The Problems of Fast Fashion

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In our modern world, self-image is everything. Since a very young age, our generation has been essentially demanded to look the best they can, with the help of such things as social media.

Don’t get me wrong, I fully agree that having your own style is extremely valuable and being interested in fashion is not a crime. However, it’s important to learn about what a high demand for cheap clothing can mean, and what secrets are really held behind the label. 

The world’s second-largest polluter

Second to the oil industry, the fashion industry is one of the world’s largest polluters. In many countries where garments are mass-produced, the by-product of wastewater containing toxic chemicals such as mercury and arsenic are dumped into surrounding rivers. For example, 22,000 litres of toxic waste were dumped into rivers in Bangladesh by tanneries every day. Statistics like this help communicate the sheer magnitude of devastating effects the fast fashion industry causes, despite there being many more problems.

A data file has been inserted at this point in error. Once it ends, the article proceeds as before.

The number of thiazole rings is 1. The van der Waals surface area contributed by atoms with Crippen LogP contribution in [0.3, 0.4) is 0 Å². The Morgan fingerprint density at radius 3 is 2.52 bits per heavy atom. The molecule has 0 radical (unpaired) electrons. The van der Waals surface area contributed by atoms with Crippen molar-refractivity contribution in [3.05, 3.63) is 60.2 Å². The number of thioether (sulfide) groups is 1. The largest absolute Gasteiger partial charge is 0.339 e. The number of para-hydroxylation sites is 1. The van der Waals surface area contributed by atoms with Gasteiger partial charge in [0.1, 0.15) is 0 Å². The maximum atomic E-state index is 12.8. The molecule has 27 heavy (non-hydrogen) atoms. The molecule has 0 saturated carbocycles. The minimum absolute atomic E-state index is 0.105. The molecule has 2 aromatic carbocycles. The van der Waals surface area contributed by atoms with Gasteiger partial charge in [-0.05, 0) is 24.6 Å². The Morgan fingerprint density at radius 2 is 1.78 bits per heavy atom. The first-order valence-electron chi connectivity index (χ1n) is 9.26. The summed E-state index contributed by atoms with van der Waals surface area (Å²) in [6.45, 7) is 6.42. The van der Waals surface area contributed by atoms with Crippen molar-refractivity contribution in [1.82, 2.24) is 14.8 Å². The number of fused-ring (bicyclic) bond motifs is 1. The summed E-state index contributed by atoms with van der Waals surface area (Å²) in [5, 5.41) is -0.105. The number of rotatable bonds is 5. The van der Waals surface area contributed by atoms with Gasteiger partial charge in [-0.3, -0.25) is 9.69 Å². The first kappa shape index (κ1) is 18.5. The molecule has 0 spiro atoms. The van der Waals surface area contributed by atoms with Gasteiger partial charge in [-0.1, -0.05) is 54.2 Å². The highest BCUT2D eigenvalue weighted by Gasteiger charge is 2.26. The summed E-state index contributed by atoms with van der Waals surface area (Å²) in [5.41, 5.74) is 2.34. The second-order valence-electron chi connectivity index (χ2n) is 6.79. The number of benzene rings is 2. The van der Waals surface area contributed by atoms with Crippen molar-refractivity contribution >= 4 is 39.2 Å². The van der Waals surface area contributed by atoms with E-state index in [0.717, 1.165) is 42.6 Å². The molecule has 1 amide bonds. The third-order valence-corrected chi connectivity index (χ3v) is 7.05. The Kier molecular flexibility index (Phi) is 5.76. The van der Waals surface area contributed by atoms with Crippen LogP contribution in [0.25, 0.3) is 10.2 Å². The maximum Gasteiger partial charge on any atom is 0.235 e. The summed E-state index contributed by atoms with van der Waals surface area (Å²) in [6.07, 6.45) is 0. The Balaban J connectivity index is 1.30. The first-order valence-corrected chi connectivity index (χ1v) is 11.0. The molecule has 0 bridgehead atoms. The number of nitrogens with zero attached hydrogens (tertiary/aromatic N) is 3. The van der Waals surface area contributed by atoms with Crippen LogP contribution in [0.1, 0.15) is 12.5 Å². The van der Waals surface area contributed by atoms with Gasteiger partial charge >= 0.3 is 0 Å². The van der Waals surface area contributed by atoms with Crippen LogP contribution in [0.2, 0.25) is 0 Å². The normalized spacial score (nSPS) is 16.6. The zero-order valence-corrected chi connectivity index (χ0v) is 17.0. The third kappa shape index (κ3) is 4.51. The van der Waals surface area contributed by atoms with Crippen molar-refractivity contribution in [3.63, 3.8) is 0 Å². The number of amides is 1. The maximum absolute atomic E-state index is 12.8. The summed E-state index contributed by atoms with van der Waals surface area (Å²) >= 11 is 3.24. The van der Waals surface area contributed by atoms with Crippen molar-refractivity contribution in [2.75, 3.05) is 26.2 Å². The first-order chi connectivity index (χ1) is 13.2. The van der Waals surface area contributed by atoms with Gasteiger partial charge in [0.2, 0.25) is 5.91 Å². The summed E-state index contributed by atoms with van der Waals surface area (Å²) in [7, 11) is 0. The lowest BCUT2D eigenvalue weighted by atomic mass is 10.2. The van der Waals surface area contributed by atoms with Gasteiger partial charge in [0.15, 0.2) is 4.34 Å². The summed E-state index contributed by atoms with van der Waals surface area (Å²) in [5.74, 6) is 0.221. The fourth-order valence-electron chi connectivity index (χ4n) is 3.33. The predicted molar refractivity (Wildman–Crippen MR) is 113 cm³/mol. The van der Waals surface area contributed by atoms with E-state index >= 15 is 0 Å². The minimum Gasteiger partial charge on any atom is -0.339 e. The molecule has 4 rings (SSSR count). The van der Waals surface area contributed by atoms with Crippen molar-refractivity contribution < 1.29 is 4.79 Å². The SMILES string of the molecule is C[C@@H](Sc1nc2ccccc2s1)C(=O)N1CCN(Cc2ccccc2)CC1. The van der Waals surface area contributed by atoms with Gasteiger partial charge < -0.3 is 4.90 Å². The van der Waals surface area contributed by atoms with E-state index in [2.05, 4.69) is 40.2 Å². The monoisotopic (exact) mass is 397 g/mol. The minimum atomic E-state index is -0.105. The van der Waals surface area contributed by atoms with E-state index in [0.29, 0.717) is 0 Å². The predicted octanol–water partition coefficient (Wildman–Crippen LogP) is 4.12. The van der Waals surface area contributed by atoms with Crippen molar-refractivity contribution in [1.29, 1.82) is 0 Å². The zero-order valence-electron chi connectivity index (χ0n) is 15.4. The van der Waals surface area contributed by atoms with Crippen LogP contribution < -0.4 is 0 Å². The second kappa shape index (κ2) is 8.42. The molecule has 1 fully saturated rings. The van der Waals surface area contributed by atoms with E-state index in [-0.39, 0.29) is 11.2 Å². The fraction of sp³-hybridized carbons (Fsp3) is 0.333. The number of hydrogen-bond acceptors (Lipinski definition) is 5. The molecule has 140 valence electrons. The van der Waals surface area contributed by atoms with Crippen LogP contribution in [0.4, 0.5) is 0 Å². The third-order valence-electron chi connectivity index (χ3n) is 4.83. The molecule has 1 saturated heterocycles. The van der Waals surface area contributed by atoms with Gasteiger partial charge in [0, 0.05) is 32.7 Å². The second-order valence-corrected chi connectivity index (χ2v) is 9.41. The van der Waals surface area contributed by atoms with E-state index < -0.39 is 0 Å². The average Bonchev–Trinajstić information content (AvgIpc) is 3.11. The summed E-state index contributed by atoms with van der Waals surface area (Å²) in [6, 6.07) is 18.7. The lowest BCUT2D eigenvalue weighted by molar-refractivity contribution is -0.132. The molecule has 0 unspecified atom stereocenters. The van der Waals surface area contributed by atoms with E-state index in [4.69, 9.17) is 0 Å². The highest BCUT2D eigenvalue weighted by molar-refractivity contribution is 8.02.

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What about the workers? 

It’s not shocking to predict that the working conditions in an industry making 80 billion garments a year to fit staggering first world demands is a hard job. But what is the life of a garment maker really like?

In countries like India and China, workers are made to work up to 16 hours a day, until 2 or 3 am in peak seasons, seven days a week. As well as this, the conditions are shocking. In 2013, Dhaka in Bangladesh faced a huge factory collapse, killing 1,134. And events like this aren’t rare. Fires, building errors and injuries due to machinery are highly common and, to be honest, expected in such an unsafe, fast-paced working environment. 

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What can you do? 

The answer’s simple: to help fight the fast fashion crisis you must do your research. Find fair trade brands to ensure worker safety and buy from countries with stricter environmental regulations (for example, the EU, USA, Canada). This article only touches on a few problems caused by the devastating fast fashion industry, 

However, hopefully with more publicity, these problems will become more public and changeable.